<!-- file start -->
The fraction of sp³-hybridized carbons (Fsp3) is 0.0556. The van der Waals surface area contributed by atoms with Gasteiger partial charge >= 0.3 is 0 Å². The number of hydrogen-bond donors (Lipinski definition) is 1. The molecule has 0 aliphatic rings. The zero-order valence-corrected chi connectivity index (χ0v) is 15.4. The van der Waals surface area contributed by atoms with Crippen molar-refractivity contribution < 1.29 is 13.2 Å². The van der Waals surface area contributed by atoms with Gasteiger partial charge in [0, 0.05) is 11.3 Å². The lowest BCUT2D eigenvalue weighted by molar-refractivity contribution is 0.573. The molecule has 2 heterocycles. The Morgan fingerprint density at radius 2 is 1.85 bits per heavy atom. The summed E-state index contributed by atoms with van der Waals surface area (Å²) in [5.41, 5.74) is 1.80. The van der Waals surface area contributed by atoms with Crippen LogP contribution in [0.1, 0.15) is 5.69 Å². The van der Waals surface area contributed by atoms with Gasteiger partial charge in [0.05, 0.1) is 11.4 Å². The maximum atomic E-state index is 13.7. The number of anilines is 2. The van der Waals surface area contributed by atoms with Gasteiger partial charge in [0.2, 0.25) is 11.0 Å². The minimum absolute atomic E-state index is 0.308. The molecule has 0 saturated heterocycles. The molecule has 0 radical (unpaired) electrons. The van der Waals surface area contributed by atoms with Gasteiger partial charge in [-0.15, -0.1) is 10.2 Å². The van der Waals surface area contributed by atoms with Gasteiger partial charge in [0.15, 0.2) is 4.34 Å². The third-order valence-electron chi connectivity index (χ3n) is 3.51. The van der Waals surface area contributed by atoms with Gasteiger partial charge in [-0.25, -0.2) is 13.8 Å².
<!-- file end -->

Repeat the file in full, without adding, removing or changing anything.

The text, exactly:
The fraction of sp³-hybridized carbons (Fsp3) is 0.0556. The van der Waals surface area contributed by atoms with Gasteiger partial charge >= 0.3 is 0 Å². The number of hydrogen-bond donors (Lipinski definition) is 1. The molecule has 0 aliphatic rings. The zero-order valence-corrected chi connectivity index (χ0v) is 15.4. The van der Waals surface area contributed by atoms with Crippen molar-refractivity contribution < 1.29 is 13.2 Å². The van der Waals surface area contributed by atoms with Gasteiger partial charge in [0, 0.05) is 11.3 Å². The lowest BCUT2D eigenvalue weighted by molar-refractivity contribution is 0.573. The molecule has 2 heterocycles. The Morgan fingerprint density at radius 2 is 1.85 bits per heavy atom. The summed E-state index contributed by atoms with van der Waals surface area (Å²) in [5.41, 5.74) is 1.80. The van der Waals surface area contributed by atoms with Crippen LogP contribution in [0.1, 0.15) is 5.69 Å². The van der Waals surface area contributed by atoms with Gasteiger partial charge in [0.05, 0.1) is 11.4 Å². The maximum atomic E-state index is 13.7. The number of anilines is 2. The van der Waals surface area contributed by atoms with Gasteiger partial charge in [0.2, 0.25) is 11.0 Å². The minimum absolute atomic E-state index is 0.308. The molecule has 0 saturated heterocycles. The molecule has 0 radical (unpaired) electrons. The van der Waals surface area contributed by atoms with Gasteiger partial charge in [-0.15, -0.1) is 10.2 Å². The van der Waals surface area contributed by atoms with Gasteiger partial charge in [0.15, 0.2) is 4.34 Å². The third-order valence-electron chi connectivity index (χ3n) is 3.51. The van der Waals surface area contributed by atoms with Gasteiger partial charge in [-0.25, -0.2) is 13.8 Å².